Each year, organizations face tens of billions of malware, phishing, and credential threats—with real-world impacts. When an attack succeeds, it can result in grave impacts on any industry. For example, it could delay a police or fire department’s response to an emergency, prevent a hospital from accessing lifesaving equipment or patient data, or shut down a business and hold an organization’s intellectual property hostage.

Managing a security incident involves technical complexities, unknown variables—and often, frustration. Many organizations face a lack of specialized incident response knowledge, long breach resolution times, and difficulty improving their security posture due to ongoing demands on their stretched cybersecurity resources. Microsoft Incident Response is committed to partnering with organizations to combat the growing threat. Our team of experts has the knowledge and experience to help you quickly and effectively respond to any security incident, regardless of its size or complexity.

Microsoft Incident Response

Strengthen your security with an end-to-end portfolio of proactive and reactive incident response services.

Who is the Microsoft Incident Response team?

Protecting customers is core to Microsoft’s mission. That’s why our worldwide Microsoft Incident Response service exists. Provided by Microsoft’s Incident Response team with exceptional skills and expertise in the field in helping organizations detect, respond, and recover from cybersecurity incidents, we mobilize within hours of an incident to help customers remove bad actors, build resilience for future attacks, and mend your defenses.

We’re global: Our Microsoft Incident Response team is available to customers around the clock. We serve 190 countries and resolve attacks from the most sophisticated nation-state threat actor groups down to rogue individual attackers.

We have unparalleled expertise: Since 2008, we’ve provided our customers with incident response services that leverage the full depth and breadth of Microsoft’s entire threat intelligence network, and unparalleled access to our product engineering teams. These security defenders work in concert to help protect the platforms, tools, services, and endpoints that support our online lives.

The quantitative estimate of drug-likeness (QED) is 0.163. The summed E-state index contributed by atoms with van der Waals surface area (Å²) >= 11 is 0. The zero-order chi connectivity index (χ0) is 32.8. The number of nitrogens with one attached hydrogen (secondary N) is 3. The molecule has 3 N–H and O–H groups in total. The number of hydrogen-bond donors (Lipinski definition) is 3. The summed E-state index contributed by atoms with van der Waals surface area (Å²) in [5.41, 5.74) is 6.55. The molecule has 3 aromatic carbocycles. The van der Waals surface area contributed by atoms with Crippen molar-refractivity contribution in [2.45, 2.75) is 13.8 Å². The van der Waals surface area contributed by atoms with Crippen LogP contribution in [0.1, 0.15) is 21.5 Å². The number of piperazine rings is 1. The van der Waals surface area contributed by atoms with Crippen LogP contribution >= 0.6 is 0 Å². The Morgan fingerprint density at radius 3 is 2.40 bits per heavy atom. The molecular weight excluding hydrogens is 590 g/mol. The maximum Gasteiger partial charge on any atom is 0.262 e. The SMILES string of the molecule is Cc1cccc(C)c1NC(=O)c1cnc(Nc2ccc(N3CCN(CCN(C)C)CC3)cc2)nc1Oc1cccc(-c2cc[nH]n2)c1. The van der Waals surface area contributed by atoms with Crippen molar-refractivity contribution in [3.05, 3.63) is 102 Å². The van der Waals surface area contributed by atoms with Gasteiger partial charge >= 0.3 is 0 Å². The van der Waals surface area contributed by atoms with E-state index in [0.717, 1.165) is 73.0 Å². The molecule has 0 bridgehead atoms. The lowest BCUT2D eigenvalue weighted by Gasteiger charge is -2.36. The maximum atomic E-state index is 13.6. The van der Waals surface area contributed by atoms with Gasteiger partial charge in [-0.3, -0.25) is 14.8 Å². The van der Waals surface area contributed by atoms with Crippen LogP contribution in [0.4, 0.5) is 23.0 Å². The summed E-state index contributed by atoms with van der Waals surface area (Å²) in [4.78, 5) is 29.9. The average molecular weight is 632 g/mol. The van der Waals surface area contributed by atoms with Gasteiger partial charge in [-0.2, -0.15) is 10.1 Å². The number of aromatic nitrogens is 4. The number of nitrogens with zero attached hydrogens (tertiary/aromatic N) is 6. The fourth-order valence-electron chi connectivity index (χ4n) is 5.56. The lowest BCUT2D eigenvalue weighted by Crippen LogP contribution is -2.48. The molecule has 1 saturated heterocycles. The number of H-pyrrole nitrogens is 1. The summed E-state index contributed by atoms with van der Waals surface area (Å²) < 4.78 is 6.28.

We’re backed by threat intelligence: Microsoft Incident Response conducts intelligence-driven investigations that tap into the 65 trillion signals collected every day, and track more than 300 unique threat actors, including 160 nation-state actors, 50 ransomware groups, and hundreds of others to detect, investigate, and respond to security incidents. These data signals and our deep knowledge of current threat actors are used to create a threat intelligence feedback loop, which imposes costs on the actors themselves. By sharing information with other organizations and law enforcement agencies, the team helps to disrupt the attackers’ operations and make it more difficult for them to carry out their attacks. The team is committed to continuing to work with its partners to make the internet a safer place for everyone.

We collaborate: Microsoft Incident Response has been collaborating with government agencies and global security organizations to fight cybercrime everywhere it lurks for more than 15 years. Our long-term relationships have spanned the biggest attack recoveries around the globe, and our experience collaborating across internal and external teams helps us to swiftly cut through red tape and resolve critical, urgent security problems for our customers.

Our Microsoft Incident Response team members span several roles to provide customers complete and deep expertise to investigate and secure their environment post-security breach and to help prevent a breach in the first place. This team has helped customers of all sizes and industries respond to and recover from cyberattacks. Here are a few examples of how we have helped customers:

  • In 2022, we helped the Government of Albania recover from a sophisticated cyberattack. The attack was carried out by a state-sponsored actor, and it involved both ransomware and a wiper. We were able to help the government isolate the affected systems, remove the attackers, and restore its systems to full functionality.
  • In 2021, we helped a large financial services company respond to a ransomware attack. The attack was particularly damaging, as it encrypted the company’s customer data. We were able to help the company decrypt the data and restore its systems to full functionality.